The baseline supine BRS level > 8.045 ms/mmHg can predict a good therapeutic response to metoprolol and the results would assist in guiding the individualized β-adrenoceptor blocker use in pediatric patients suffering from POTS.

          Related collections

          Most cited references32

          • Record: found
          • Abstract: not found
          • Article: not found

          2018 ESC Guidelines for the diagnosis and management of syncope

            Bookmark
            • Record: found
            • Abstract: found
            • Article: not found

            Baroreflex sensitivity: measurement and clinical implications.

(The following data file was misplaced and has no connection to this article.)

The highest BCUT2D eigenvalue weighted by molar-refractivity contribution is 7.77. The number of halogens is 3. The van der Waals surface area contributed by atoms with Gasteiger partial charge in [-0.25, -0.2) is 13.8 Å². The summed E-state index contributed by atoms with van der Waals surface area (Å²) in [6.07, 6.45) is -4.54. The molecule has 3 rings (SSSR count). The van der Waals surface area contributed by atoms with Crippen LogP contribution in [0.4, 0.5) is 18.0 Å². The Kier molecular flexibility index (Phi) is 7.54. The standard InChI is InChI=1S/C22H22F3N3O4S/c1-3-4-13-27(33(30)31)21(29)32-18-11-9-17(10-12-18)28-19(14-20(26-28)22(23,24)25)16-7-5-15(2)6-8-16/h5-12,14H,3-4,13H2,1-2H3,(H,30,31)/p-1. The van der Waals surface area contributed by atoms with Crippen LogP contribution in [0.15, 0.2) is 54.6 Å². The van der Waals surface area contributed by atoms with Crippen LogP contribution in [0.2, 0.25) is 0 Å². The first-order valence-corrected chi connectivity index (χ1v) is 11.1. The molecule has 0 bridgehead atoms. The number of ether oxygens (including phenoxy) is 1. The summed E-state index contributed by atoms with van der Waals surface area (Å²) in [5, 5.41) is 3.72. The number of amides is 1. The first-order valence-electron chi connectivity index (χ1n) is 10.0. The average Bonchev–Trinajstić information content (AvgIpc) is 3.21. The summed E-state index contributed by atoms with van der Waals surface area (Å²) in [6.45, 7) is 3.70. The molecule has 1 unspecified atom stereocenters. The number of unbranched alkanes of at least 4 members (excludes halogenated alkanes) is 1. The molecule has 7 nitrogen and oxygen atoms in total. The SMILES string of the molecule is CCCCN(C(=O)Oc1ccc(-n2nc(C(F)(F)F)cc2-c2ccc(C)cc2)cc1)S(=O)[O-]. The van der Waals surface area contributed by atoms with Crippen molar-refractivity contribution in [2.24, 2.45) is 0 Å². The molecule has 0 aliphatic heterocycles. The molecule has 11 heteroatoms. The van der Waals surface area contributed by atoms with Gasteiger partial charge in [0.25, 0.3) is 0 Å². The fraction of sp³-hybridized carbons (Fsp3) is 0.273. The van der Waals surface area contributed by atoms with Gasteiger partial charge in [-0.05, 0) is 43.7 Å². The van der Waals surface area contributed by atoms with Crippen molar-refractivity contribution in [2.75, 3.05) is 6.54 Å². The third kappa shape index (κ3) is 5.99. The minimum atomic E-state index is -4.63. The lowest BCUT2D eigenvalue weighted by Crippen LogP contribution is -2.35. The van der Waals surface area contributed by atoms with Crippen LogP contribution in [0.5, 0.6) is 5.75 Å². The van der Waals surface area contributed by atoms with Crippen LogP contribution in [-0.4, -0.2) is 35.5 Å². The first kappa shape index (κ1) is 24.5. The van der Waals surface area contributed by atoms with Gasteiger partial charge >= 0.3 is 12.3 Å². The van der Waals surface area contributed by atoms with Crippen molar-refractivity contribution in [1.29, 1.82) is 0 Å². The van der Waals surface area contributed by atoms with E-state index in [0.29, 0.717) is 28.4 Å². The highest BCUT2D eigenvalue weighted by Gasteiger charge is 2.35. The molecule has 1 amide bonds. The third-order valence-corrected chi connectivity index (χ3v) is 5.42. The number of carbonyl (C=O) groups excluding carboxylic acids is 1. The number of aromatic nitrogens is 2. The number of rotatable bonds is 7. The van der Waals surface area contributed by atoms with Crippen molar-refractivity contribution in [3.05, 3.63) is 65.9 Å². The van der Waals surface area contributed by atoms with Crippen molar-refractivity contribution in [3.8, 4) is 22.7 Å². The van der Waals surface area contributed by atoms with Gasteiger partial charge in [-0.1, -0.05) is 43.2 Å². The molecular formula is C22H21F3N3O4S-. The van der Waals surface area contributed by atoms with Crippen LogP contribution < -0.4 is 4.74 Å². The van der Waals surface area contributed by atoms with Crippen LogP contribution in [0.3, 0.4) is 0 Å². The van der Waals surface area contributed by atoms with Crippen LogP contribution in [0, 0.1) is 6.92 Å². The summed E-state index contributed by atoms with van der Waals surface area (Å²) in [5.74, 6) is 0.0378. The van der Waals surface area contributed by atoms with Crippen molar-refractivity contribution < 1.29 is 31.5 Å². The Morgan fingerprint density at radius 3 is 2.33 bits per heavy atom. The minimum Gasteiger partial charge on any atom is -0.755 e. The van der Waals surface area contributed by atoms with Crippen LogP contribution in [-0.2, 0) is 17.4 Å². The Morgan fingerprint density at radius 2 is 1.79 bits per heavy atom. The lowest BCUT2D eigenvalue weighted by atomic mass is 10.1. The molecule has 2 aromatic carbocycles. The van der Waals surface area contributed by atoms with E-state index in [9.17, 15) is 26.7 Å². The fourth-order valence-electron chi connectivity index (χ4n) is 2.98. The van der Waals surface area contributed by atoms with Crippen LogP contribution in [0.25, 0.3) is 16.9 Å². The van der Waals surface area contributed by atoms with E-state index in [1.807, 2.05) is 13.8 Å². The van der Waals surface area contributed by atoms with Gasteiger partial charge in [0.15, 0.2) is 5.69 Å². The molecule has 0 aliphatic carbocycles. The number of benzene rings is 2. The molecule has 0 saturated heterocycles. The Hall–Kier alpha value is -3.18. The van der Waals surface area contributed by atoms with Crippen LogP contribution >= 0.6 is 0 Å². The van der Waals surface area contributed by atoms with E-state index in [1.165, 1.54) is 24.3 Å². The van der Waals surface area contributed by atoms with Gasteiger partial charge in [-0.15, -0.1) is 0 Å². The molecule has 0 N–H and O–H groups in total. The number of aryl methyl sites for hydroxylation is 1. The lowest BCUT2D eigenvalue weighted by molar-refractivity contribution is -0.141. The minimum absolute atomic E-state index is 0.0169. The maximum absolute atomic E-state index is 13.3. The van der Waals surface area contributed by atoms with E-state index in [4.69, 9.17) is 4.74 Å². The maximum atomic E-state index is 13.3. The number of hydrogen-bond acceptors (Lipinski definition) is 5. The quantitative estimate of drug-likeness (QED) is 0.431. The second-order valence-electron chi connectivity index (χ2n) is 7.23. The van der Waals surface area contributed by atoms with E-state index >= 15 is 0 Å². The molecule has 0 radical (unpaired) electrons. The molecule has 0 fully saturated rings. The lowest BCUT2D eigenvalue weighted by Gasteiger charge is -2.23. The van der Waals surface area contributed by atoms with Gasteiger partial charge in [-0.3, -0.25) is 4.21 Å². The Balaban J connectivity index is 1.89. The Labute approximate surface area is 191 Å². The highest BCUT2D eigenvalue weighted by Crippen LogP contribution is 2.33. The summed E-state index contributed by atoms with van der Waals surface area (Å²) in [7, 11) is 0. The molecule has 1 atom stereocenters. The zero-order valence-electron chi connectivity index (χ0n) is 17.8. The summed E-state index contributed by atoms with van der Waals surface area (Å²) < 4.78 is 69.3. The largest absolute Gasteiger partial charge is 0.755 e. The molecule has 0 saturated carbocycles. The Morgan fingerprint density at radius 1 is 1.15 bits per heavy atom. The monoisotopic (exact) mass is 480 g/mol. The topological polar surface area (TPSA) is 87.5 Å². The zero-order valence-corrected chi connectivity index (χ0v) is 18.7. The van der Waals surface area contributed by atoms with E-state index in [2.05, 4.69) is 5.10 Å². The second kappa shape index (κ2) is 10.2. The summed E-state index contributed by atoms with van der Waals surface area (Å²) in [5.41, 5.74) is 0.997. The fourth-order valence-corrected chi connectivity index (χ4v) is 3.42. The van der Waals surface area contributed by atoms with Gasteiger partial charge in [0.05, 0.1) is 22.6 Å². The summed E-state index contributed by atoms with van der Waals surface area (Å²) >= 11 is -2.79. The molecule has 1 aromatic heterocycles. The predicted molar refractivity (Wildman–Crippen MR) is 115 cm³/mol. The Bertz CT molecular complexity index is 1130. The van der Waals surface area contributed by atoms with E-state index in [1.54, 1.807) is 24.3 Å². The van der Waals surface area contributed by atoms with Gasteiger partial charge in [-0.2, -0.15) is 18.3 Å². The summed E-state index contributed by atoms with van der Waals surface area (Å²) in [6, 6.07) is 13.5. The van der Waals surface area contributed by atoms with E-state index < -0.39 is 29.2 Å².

Alterations of the baroreceptor-heart rate reflex (baroreflex sensitivity, BRS) contribute to the reciprocal reduction of parasympathetic activity and increase of sympathetic activity that accompany the development and progression of cardiovascular diseases. Therefore, the measurement of the baroreflex is a source of valuable information in the clinical management of cardiac disease patients, particularly in risk stratification. This article briefly recalls the pathophysiological background of baroreflex control, and reviews the most relevant methods that have been developed so far for the measurement of BRS. They include three "classic" methods: (i) the use of vasoactive drugs, particularly the alpha-adrenoreceptor agonist phenylephrine, (ii) the Valsalva maneuver, which produces a natural challenge for the baroreceptors by voluntarily increasing intrathoracic and abdominal pressure through straining, and (iii) the neck chamber technique, which allows a selective activation/deactivation of carotid baroreceptors by application of a negative/positive pressure to the neck region. Two more recent methods based on the analysis of spontaneous oscillations of systolic arterial pressure and RR interval are also reviewed: (i) the sequence method, which analyzes the relationship between increasing/decreasing ramps of blood pressure and related increasing/decreasing changes in RR interval through linear regression, and (ii) spectral methods, which assess the relationship (in terms of gain) between specific oscillatory components of the two signals. The limitations of the coherence criterion for the computation of spectral BRS are discussed, and recent proposals for overcoming them are presented. Most relevant clinical applications of BRS measurement are finally reviewed with particular reference to patients with myocardial infarction and heart failure.